ChRIS at the Red Hat Summit

“Ideas Worth Exploring” Keynote with Jim Whitehurst and Dr. Ellen Grant

At the Red Hat Summit last month, Dr. Ellen Grant, Director of Fetal and Neonatal Neuroimaging Research at Boston Children’s Hopsital and Professor of Radiology and Pediatrics at Harvard Medical School joined Jim Whitehurst up on stage during his keynote, “Ideas Worth Exploring.” She provided an overview of the ChRIS project: what it does, and why it’s important.

What is ChRIS

“ChRIS helps us take data from our archives in the hospital and puts it into fast backends like the Mass Open Cloud for rapid data processing and provides it back to me in any format – a desktop, ipad, iphone,” Ellen explained. “It basically brings high-end data analysis right to me at the bedside.”

During her career, she has worked on breaking down the barrier between researchoccuring on a timeline of days, weeks, minutesand clinical practice, which occurs over minutes or seconds. ChRIS is helping break down that barrier.

How ChRIS began

ChRIS is an example of user-driven innovation, not started in a technology company, but at a medical institution. It was started when Ellen was running a clinical division and didn’t have access to the latest imaging analysis tools in her clinical practice. While working in research, she had the ability to code up data analyses, but as a clinical practitioner found it easy to forget the intricacies of coding up image processing in detail.

“I’m a physician, not a computer scientist,” she explained. She envisioned ChRIS as a platform where she could access the powerful backend tools for analyzing data without having to remember all of the details.

ChRIS Summit 2018 Ellen + Jim

The open source way

Why didn’t Boston Children’s Hospital go with a proprietary vendor to build ChRIS for them? Ellen explained that Boston Children’s does a lot of technical innovations, and when they do, they look to partner with experts. For ChRIS, she looked to work with the “plumbers” of the software industry who could help them build this project: the Massachusetts Open Cloud and Red Hat became those partners. Medical software isn’t typically run via an open community, and the collaboration with Red Hat has helped them navigate working in an open development environment.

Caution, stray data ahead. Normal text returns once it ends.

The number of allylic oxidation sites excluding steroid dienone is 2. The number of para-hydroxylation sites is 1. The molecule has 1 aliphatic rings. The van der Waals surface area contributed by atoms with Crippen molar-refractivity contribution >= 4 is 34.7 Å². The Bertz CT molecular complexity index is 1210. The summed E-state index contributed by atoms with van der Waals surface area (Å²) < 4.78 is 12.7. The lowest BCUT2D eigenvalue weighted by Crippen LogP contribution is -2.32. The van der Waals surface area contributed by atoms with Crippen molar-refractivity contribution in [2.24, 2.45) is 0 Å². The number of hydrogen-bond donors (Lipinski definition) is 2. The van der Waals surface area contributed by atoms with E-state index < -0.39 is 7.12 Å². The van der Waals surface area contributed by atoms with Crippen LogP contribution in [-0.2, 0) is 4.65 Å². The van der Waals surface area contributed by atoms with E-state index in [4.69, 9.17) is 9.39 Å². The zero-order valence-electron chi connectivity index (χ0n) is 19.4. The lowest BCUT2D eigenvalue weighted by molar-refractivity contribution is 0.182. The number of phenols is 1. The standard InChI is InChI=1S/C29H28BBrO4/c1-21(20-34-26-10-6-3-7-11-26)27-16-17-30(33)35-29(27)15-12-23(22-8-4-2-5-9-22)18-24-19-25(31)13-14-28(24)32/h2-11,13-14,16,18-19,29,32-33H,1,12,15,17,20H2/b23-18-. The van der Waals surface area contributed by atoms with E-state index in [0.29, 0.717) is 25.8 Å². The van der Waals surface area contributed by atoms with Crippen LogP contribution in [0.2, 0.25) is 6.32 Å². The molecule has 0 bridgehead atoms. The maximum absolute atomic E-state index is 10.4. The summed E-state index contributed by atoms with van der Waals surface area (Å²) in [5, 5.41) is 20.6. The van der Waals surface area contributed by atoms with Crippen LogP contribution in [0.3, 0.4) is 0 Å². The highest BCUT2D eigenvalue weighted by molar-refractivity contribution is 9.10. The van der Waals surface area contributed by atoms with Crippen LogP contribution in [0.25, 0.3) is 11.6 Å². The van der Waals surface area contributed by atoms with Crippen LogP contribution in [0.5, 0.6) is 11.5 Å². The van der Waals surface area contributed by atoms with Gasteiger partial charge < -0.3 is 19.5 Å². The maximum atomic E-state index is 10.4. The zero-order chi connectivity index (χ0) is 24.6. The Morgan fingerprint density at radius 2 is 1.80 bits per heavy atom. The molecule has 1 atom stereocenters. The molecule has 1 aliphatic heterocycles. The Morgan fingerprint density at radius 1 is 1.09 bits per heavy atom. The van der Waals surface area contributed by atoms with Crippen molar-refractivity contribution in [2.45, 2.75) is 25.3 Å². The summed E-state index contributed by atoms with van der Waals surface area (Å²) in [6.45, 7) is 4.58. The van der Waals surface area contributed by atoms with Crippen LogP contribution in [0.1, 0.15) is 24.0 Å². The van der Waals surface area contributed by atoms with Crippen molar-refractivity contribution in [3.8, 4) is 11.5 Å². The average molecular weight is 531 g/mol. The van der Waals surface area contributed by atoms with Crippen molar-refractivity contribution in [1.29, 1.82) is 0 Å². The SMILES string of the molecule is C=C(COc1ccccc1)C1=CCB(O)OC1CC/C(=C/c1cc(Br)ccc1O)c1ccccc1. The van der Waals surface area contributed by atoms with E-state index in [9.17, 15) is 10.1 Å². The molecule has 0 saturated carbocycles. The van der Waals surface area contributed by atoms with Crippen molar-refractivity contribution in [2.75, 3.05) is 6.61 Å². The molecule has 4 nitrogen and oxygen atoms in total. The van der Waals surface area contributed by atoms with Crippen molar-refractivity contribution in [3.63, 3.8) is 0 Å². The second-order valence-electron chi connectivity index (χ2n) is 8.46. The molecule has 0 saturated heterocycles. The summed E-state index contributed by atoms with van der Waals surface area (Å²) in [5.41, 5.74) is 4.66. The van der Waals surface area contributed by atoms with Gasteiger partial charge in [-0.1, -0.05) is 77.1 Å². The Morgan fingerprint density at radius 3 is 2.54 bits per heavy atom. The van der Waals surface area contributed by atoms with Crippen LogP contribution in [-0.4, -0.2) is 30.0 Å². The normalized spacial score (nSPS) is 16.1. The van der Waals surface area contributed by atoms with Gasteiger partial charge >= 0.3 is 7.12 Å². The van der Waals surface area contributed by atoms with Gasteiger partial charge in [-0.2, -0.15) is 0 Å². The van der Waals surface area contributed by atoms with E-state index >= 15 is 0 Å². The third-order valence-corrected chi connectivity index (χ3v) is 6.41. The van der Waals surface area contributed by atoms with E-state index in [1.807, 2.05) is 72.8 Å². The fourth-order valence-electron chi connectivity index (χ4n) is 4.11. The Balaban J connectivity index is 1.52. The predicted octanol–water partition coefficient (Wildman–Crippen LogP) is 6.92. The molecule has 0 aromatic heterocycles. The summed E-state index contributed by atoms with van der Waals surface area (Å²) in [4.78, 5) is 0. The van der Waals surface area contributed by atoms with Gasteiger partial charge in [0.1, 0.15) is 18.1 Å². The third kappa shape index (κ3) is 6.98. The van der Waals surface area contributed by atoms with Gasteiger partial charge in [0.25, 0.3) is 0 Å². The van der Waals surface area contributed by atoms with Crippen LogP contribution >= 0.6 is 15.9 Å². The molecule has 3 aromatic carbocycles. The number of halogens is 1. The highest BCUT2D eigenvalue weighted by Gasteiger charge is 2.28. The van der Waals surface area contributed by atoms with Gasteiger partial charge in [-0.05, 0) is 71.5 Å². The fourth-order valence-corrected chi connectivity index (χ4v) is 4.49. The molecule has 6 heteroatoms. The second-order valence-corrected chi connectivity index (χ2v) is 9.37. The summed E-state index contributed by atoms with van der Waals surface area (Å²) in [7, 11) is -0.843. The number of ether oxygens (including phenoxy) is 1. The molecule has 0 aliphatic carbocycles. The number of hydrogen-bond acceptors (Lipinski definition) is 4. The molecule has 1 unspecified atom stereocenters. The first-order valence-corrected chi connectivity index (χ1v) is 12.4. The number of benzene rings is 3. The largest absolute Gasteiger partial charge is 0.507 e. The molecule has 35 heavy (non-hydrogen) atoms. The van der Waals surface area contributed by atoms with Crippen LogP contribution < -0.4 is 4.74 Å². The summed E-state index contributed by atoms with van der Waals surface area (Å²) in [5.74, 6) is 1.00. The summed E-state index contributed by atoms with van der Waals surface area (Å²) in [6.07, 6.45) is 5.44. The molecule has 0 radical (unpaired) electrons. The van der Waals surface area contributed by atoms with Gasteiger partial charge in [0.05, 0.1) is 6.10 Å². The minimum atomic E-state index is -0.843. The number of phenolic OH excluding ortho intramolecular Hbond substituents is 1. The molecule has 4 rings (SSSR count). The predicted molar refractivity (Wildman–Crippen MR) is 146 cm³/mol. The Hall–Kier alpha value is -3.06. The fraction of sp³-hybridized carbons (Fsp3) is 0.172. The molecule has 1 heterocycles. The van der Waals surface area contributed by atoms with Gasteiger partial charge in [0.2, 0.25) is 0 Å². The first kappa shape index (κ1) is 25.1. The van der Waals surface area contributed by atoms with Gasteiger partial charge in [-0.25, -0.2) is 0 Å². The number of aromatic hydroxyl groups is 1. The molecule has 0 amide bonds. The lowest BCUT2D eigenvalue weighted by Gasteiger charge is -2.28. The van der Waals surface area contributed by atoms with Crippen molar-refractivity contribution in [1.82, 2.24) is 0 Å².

In the medical community we want to own our data and prefer not giving it to industry. We’d prefer it sit in the Mass Open Cloud where there’s consortium-based data governance, and we have control of our own data. We’re running out of space for data, and as our systems run faster and we acquire new devices, we need more computing power to filter through, manage, store, and compute the data.

The road ahead

Ellen’s long-term goals for ChRIS include:

  • ChRIS serving as a tool to break down silos within the hospital, bringing together data from disparate functions within the hospital, including information from vital monitors, MR scans, optical monitors, genetic tests, and electronic health records, and analyzing on that data in a combined fashion.
  • ChRIS allows for cross-institution collaboration. This is especially important for rare disorders, which aren’t seen often enough at any one institution. They need to work as teams in the broader medical community to get a fuller picture.
  • ChRIS enabling a portal for analyzing developing-world data from institutions that are collecting data but don’t have access to the infrastructure and computing power needed to analyze it.

You can learn more about ChRIS in an upcoming video series to be released by Red Hat this summer called “Creating ChRIS.” Check out the series website and sign up for a notification when the series is launched!

“Medical Image Processing with OpenShift and OpenStack”

Rudolph Pienaar (Boston Children’s Hospital), Ata Turk (Massachusetts Open Cloud), and Dan McPherson (Red Hat) gave a technical talk during the Red Hat Summit breakout sessions that gave an overview of how ChRIS works.


Dan kicked off the session by providing some background on the landscape of medical image processing tools. Computational research tends to happen in relative isolation, and researchers tend to build their own platform. The focus is on solving very difficult problems more efficiently, accurately, and rapidly; there aren’t incentives to build a system that’s easy to run, can be used for more general problems, or that will ever leave the lab it was created in.


Rudolph followed up with some background on ChRIS. The goal is to make it easy for people to run any kind of medical imaging-based compute. ChRIS is comprised of containerized, microservice open source tools that communicate with each other via REST-based APIs.

Re-emphasizing Dan’s statements about how the focus of research in the field is aimed towards results and not necessarily collaboration, his team realized that having to build good enough systems to run research on this ad hoc basis is a barrier to innovation.

“You can only innovate so far if you’re always working on infrastructure,” Rudolph explained. This is why they focused on solving the infrastructure issue, to process data quickly in the cloud and get it back to the hospital quickly in seconds and minutes, instead of hours or weeks.

“There is about two decades worth of amazing tools that exist in the research community, but these almost never make it out to the clinical front lines,” he explained. “No clinician is ever going to fire up a Linux terminal, type in some commands, think about SSH and SCP and login to a clusterit’s never going to happen.”